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Tata-DoCoMo Case: What RBI Will Do?

05 August 20225 mins read by Angel One
Tata-DoCoMo Case: What RBI Will Do?
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The RBI / DoCoMo case continues to baffle with its twists and turns. On Friday, the 28th of April, the Delhi High Court has ruled that the RBI cannot intervene in a settlement between two consenting parties. In this case, both DoCoMo of Japan and the Tata Group have agreed for the compensation to be paid by Tatas to DoCoMo of Japan. Where does the case go from here? There some interesting scenarios that emerge, but first a quick background of the case

Where the dispute started in the first place?

The origins of the dispute dates back to 2009 when DoCoMo of Japan took a stake in Tata Teleservices by infusing a sum of approximately $2.4 billion into the company. As part of the comfort clause to the investor, the two parties had agreed that in the event of set financial parameters not being achieved, the Japanese company will have the facility to exit its stake at 50% of the value. That would have been a little under $1.2 billion. When the 5-year look-in period lapsed in 2014, the DoCoMo management decided that the telecom business in India was hardly growing at the rate they had envisaged and the market was just getting too competitive to be profitable. Therefore, DoCoMo decided to excise its option to exit the stake in Tata Teleservices at 50% of the initial investment. As per the terms of the policy, the Tata Group had to make efforts to find a buyer for that stake. Since the buyers were not forthcoming for the stake due to the weak outlook for telecom in India, the Tata group agreed to buy out the entire stake of DoCoMo in Tata Tele for the agreed consideration of $1.17 billion. But that is exactly where the regulatory problem arose!

RBI has a counter view on the subject…

The RBI as the regulator of the financial system had raised an objection to the transaction since the foreign direction investment (FDI) rules did not permit an assured return on an equity investment. The logic was that since equity was a risk investment, assuring any kind of minimum return amounted to violation of the FDI rules, which required arm’s length pricing only. Since the 50% payable to DoCoMo was in the nature of an assured compensation, the RBI refused to approve the same. The matters got a little complicated when the Tatas and DoCoMo reached an out-of-court settlement. Under the terms of the settlement, Tatas would pay them the compensation of $1.17 billion as agreed upon and in turn DoCoMo will simultaneously transfer the shares back to the Tatas and also ensure that all outstanding cases against the Tatas are withdrawn from courts across geographies, which included India, London and Singapore. However, enforcement of this out-of-court settlement was still subject to RBI approval.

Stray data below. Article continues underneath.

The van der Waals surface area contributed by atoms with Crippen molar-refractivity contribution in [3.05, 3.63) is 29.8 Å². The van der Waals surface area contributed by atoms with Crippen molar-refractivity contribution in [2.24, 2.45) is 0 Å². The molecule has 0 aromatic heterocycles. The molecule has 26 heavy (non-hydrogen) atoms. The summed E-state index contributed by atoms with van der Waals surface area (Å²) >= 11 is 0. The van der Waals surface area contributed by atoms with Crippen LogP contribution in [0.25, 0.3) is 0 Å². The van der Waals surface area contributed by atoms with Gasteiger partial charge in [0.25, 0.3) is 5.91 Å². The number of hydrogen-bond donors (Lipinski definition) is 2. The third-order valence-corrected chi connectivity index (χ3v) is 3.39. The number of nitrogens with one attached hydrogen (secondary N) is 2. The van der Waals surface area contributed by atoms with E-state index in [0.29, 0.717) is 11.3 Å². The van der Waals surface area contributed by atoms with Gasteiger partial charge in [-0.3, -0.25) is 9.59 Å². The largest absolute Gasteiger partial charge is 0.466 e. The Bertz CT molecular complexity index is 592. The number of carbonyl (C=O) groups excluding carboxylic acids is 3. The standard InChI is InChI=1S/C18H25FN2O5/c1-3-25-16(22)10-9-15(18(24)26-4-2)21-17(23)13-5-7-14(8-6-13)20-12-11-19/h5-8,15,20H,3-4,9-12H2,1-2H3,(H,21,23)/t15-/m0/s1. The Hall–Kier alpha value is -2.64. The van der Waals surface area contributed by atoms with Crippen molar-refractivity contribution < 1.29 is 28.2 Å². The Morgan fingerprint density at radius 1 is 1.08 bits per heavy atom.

Now it will be hair-splitting on compensation versus damages…

With the Delhi HC deeming that the settlement was outside the ambit of the RBI, the next steps will amount to hair splitting on compensation versus damages. The RBI is of the view that even though it is just 50% of the original value, it is still tantamount to an assured compensation. And any assured compensation, as the RBI has already pointed out, is in violation of the FDI norms governing capital flows. Therefore, the contention of the RBI is that paying any amount of assured money to the Japanese company will be in the form of compensation and therefore will be against public policy.

Tatas and DoCoMo of Japan have taken a different stand altogether. Their contention is that Tatas first did attempt to find a buyer for the stake at fair value on an arm’s length basis. However, since the buyer could not be found, Tatas had to intervene and agree to buy the stake at the price of $1.17 billion. Hence it is tantamount to damages for non-performance of contractual obligations by the Tatas and hence would not amount to compensation. Since this does not amount to compensation, it would be outside the ambit of RBI since both parties are agreeable to it.

What is the road ahead?

The implementation of the High Court order will much easier said than done. It will be a lot more complicated than just classifying the money as damages and approving the payout. There has been a transfer of shares from Tatas to DoCoMo and there is going to be a transfer of shares back from DoCoMo to Tatas. To that extent, it does become a form an assured returns. The RBI’s future course of action is not clear but they still have the option to approach the Supreme Court against this High Court ruling. We need to understand that it has a lot to do with the credulity of the RBI as a regulator and the RBI’s stand is perfectly legitimate within the ambit of the rule-book. To that extent the RBI still has a very strong case with them.

There is also the case of the way Japanese companies conduct themselves. We have seen Dai-Ichi of Japan crying foul after a bad investment decision in Ranbaxy and DoCoMo seems to be doing a similar act in the Tatas case. For the government it will not be just about FDI flows or global capital. It will be about maintaining the integrity of the regulatory mechanism in India. The RBI surely has a point in preventing the compensation payable to DoCoMo. The last word on the subject may have not been said yet and there may be more interesting twists and turns ahead in this case.


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